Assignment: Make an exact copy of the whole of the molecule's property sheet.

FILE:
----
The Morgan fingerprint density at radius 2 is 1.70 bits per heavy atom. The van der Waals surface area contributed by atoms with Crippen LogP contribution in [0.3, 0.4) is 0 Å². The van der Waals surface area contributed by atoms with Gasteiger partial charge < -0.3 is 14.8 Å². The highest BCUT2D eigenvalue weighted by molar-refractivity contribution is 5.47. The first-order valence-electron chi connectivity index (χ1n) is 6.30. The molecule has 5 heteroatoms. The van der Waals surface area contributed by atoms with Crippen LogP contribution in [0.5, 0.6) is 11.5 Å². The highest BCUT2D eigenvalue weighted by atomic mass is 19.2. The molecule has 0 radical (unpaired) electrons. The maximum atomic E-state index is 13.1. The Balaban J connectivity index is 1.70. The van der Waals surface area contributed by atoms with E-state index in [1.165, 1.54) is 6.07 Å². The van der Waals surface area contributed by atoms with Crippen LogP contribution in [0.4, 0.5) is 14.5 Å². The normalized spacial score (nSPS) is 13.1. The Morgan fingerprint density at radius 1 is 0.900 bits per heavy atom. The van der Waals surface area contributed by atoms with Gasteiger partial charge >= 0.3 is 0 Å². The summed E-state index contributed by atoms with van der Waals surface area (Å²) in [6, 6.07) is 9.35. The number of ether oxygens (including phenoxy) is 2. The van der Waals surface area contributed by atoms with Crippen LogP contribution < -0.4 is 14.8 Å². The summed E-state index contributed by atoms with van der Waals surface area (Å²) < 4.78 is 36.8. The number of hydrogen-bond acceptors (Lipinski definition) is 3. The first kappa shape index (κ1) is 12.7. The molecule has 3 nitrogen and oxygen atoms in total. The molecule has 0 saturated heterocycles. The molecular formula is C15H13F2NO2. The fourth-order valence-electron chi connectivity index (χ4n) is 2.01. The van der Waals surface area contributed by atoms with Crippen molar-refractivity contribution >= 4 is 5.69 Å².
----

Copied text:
The Morgan fingerprint density at radius 2 is 1.70 bits per heavy atom. The van der Waals surface area contributed by atoms with Crippen LogP contribution in [0.3, 0.4) is 0 Å². The van der Waals surface area contributed by atoms with Gasteiger partial charge < -0.3 is 14.8 Å². The highest BCUT2D eigenvalue weighted by molar-refractivity contribution is 5.47. The first-order valence-electron chi connectivity index (χ1n) is 6.30. The molecule has 5 heteroatoms. The van der Waals surface area contributed by atoms with Crippen LogP contribution in [0.5, 0.6) is 11.5 Å². The highest BCUT2D eigenvalue weighted by atomic mass is 19.2. The molecule has 0 radical (unpaired) electrons. The maximum atomic E-state index is 13.1. The Balaban J connectivity index is 1.70. The van der Waals surface area contributed by atoms with E-state index in [1.165, 1.54) is 6.07 Å². The van der Waals surface area contributed by atoms with Crippen LogP contribution in [0.4, 0.5) is 14.5 Å². The normalized spacial score (nSPS) is 13.1. The Morgan fingerprint density at radius 1 is 0.900 bits per heavy atom. The van der Waals surface area contributed by atoms with Gasteiger partial charge >= 0.3 is 0 Å². The summed E-state index contributed by atoms with van der Waals surface area (Å²) in [6, 6.07) is 9.35. The number of ether oxygens (including phenoxy) is 2. The van der Waals surface area contributed by atoms with Crippen LogP contribution < -0.4 is 14.8 Å². The summed E-state index contributed by atoms with van der Waals surface area (Å²) < 4.78 is 36.8. The number of hydrogen-bond acceptors (Lipinski definition) is 3. The first kappa shape index (κ1) is 12.7. The molecule has 3 nitrogen and oxygen atoms in total. The molecule has 0 saturated heterocycles. The molecular formula is C15H13F2NO2. The fourth-order valence-electron chi connectivity index (χ4n) is 2.01. The van der Waals surface area contributed by atoms with Crippen molar-refractivity contribution >= 4 is 5.69 Å².